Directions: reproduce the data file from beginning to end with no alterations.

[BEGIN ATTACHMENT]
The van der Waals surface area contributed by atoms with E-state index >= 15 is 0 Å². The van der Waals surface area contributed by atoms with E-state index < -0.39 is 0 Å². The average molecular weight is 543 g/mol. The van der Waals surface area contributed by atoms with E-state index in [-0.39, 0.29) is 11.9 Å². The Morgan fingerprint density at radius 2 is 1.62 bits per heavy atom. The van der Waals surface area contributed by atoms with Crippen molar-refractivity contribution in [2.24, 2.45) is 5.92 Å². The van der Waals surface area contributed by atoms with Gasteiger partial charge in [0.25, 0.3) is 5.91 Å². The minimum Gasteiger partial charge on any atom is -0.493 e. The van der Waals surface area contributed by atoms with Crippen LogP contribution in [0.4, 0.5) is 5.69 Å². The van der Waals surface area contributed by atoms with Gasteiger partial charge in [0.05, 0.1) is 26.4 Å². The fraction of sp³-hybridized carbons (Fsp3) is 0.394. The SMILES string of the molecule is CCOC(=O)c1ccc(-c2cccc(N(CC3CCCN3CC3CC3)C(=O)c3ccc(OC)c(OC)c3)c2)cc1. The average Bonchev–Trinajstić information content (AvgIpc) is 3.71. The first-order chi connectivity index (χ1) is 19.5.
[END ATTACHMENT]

The van der Waals surface area contributed by atoms with E-state index >= 15 is 0 Å². The van der Waals surface area contributed by atoms with E-state index < -0.39 is 0 Å². The average molecular weight is 543 g/mol. The van der Waals surface area contributed by atoms with E-state index in [-0.39, 0.29) is 11.9 Å². The Morgan fingerprint density at radius 2 is 1.62 bits per heavy atom. The van der Waals surface area contributed by atoms with Crippen molar-refractivity contribution in [2.24, 2.45) is 5.92 Å². The van der Waals surface area contributed by atoms with Gasteiger partial charge in [0.25, 0.3) is 5.91 Å². The minimum Gasteiger partial charge on any atom is -0.493 e. The van der Waals surface area contributed by atoms with Crippen LogP contribution in [0.4, 0.5) is 5.69 Å². The van der Waals surface area contributed by atoms with Gasteiger partial charge in [0.05, 0.1) is 26.4 Å². The fraction of sp³-hybridized carbons (Fsp3) is 0.394. The SMILES string of the molecule is CCOC(=O)c1ccc(-c2cccc(N(CC3CCCN3CC3CC3)C(=O)c3ccc(OC)c(OC)c3)c2)cc1. The average Bonchev–Trinajstić information content (AvgIpc) is 3.71. The first-order chi connectivity index (χ1) is 19.5.